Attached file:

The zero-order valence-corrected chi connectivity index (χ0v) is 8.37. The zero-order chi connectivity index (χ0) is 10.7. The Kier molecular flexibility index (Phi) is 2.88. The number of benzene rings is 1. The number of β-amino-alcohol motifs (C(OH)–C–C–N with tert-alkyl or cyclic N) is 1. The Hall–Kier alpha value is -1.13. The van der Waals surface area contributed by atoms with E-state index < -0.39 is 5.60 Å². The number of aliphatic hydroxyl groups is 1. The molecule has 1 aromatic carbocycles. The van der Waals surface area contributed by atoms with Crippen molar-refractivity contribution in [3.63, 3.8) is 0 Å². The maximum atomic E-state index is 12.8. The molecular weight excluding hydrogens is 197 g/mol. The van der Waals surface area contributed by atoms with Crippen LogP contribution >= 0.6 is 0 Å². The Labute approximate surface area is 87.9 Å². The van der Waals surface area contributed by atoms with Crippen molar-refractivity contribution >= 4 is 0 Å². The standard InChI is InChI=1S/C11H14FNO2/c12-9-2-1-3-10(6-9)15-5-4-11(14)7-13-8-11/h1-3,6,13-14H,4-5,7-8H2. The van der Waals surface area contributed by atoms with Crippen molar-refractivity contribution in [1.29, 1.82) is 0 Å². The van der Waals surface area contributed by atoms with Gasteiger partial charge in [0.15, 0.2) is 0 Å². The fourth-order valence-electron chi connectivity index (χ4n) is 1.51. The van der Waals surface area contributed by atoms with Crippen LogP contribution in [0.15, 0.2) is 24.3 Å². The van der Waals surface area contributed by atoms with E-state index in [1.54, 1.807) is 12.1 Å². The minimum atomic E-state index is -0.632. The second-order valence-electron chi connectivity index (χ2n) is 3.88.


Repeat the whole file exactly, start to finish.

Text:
The zero-order valence-corrected chi connectivity index (χ0v) is 8.37. The zero-order chi connectivity index (χ0) is 10.7. The Kier molecular flexibility index (Phi) is 2.88. The number of benzene rings is 1. The number of β-amino-alcohol motifs (C(OH)–C–C–N with tert-alkyl or cyclic N) is 1. The Hall–Kier alpha value is -1.13. The van der Waals surface area contributed by atoms with E-state index < -0.39 is 5.60 Å². The number of aliphatic hydroxyl groups is 1. The molecule has 1 aromatic carbocycles. The van der Waals surface area contributed by atoms with Crippen molar-refractivity contribution in [3.63, 3.8) is 0 Å². The maximum atomic E-state index is 12.8. The molecular weight excluding hydrogens is 197 g/mol. The van der Waals surface area contributed by atoms with Crippen LogP contribution >= 0.6 is 0 Å². The Labute approximate surface area is 87.9 Å². The van der Waals surface area contributed by atoms with Crippen molar-refractivity contribution >= 4 is 0 Å². The standard InChI is InChI=1S/C11H14FNO2/c12-9-2-1-3-10(6-9)15-5-4-11(14)7-13-8-11/h1-3,6,13-14H,4-5,7-8H2. The van der Waals surface area contributed by atoms with Crippen molar-refractivity contribution in [1.29, 1.82) is 0 Å². The van der Waals surface area contributed by atoms with Gasteiger partial charge in [0.15, 0.2) is 0 Å². The fourth-order valence-electron chi connectivity index (χ4n) is 1.51. The van der Waals surface area contributed by atoms with Crippen LogP contribution in [0.15, 0.2) is 24.3 Å². The van der Waals surface area contributed by atoms with E-state index in [1.54, 1.807) is 12.1 Å². The minimum atomic E-state index is -0.632. The second-order valence-electron chi connectivity index (χ2n) is 3.88.